BBC denies plans for iPlayer app for Windows Phone

On Friday, we reported on news from The Inquirer, which claimed that a Nokia spokesperson had informed them that a BBC iPlayer app was in development for Windows Phone, and that it would be available for Nokia’s Lumia handsets in “a few weeks”. If you’re a Windows Phone user and a fan of the BBC’s incredible TV and radio programming, you’ll no doubt have been enormously excited by this news.

But when we contacted the BBC Press Office to verify the story and hopefully probe for a few more details, we were disappointed to learn that the Beeb isn’t working on anything of the sort.

The BBC’s Ian Walker told Neowin that “BBC iPlayer is already on over 500 platforms and devices, including Virgin Media, BT Vision, FreeSat, Freeview, Sony PlayStation, Nintendo Wii, and hundreds of mobile phones, tablets and Internet-connected TVs. We are always looking at new and existing platforms to bring BBC iPlayer to, but we have no plans to launch a BBC iPlayer native app in Windows Phone Marketplace in the immediate future.”


BBC iPlayer is available on Microsoft's Xbox 360 - but not yet on Windows Phone.

The BBC hasn’t yet committed to bringing any of its apps to the Windows Phone ecosystem, despite the availability of BBC News, BBC Sport and BBC iPlayer apps on other mobile platforms. The BBC is currently in the midst of extensive cost-cutting across all departments, and while Windows Phone users will no doubt be frustrated by this news, the practicalities of tightened purse-strings are something that most of us can at least relate to in these austere times.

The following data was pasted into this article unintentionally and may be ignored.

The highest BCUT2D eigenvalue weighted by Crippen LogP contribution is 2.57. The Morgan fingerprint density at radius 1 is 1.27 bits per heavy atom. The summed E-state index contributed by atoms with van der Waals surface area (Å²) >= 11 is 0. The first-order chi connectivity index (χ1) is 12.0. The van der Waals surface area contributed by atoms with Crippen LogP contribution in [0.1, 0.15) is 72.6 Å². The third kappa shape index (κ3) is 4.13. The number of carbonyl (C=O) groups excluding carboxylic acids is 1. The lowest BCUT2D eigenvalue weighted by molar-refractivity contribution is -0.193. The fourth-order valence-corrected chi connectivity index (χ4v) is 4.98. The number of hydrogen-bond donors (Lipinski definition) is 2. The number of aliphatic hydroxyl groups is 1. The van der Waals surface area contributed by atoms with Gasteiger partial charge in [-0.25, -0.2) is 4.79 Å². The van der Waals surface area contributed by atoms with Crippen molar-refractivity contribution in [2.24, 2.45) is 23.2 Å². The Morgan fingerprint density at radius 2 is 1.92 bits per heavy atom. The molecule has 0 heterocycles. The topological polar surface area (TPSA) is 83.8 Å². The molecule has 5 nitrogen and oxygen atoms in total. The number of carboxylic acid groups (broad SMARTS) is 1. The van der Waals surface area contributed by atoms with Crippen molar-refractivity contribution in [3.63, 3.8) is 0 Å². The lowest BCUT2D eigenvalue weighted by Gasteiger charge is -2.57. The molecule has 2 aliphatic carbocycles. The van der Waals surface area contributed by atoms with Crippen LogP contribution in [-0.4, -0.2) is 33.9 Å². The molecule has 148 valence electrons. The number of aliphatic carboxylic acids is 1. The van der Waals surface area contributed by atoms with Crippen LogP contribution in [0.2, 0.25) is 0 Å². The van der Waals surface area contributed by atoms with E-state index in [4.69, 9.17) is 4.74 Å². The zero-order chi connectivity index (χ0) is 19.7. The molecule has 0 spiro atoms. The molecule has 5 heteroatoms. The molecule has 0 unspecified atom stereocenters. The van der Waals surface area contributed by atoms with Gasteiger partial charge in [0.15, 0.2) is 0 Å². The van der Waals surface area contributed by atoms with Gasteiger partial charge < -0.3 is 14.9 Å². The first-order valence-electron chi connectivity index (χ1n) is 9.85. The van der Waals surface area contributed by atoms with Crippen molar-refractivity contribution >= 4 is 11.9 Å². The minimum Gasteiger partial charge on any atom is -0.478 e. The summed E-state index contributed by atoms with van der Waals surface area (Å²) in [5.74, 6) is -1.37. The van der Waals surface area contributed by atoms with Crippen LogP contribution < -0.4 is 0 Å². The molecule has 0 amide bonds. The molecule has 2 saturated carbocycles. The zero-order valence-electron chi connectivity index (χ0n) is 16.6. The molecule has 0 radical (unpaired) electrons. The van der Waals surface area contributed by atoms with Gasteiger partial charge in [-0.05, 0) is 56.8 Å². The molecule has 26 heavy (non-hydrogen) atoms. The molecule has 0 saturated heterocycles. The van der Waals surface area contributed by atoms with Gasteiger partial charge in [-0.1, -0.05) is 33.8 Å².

Source and lower image: British Broadcasting Corporation

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8 Comments

It's understandable really. WP only has 2% marketshare or less. I can't see how the BBC could justify the develop costs for such a small audience. As you said, costs are having to be scaled back. I'd rather get more programming content than spending precious resources targeting every tiny platform.

simplezz said,
It's understandable really. WP only has 2% marketshare or less. I can't see how the BBC could justify the develop costs for such a small audience. As you said, costs are having to be scaled back. I'd rather get more programming content than spending precious resources targeting every tiny platform.

Content like "Cash in the Attic"? There's more than enough junk that the BBC waste their money on and there's no reason why they shouldn't invest in one of the few mobile platforms that is growing and starting to grow quickly.

Oh well, once again, too good to be true for us WP users. I guess we'll have to make do with the TopGear app which is pretty well done and has excellent quality videos.

How can a platform be expected to grow and flourish on word of mouth alone?!
The WP ecosystem needs developers to take a chance or risk and make their application(s) for the platform.
IF the Windows Marketplace had all the same apps that Android/Apple App Stores had, there wouldn't be a problem with people picking up a Windows Phone instead of an Android handset. Notice I didn't say iPhone as people will buy them regardless because they are shiney and magpies are attracted to shiney things.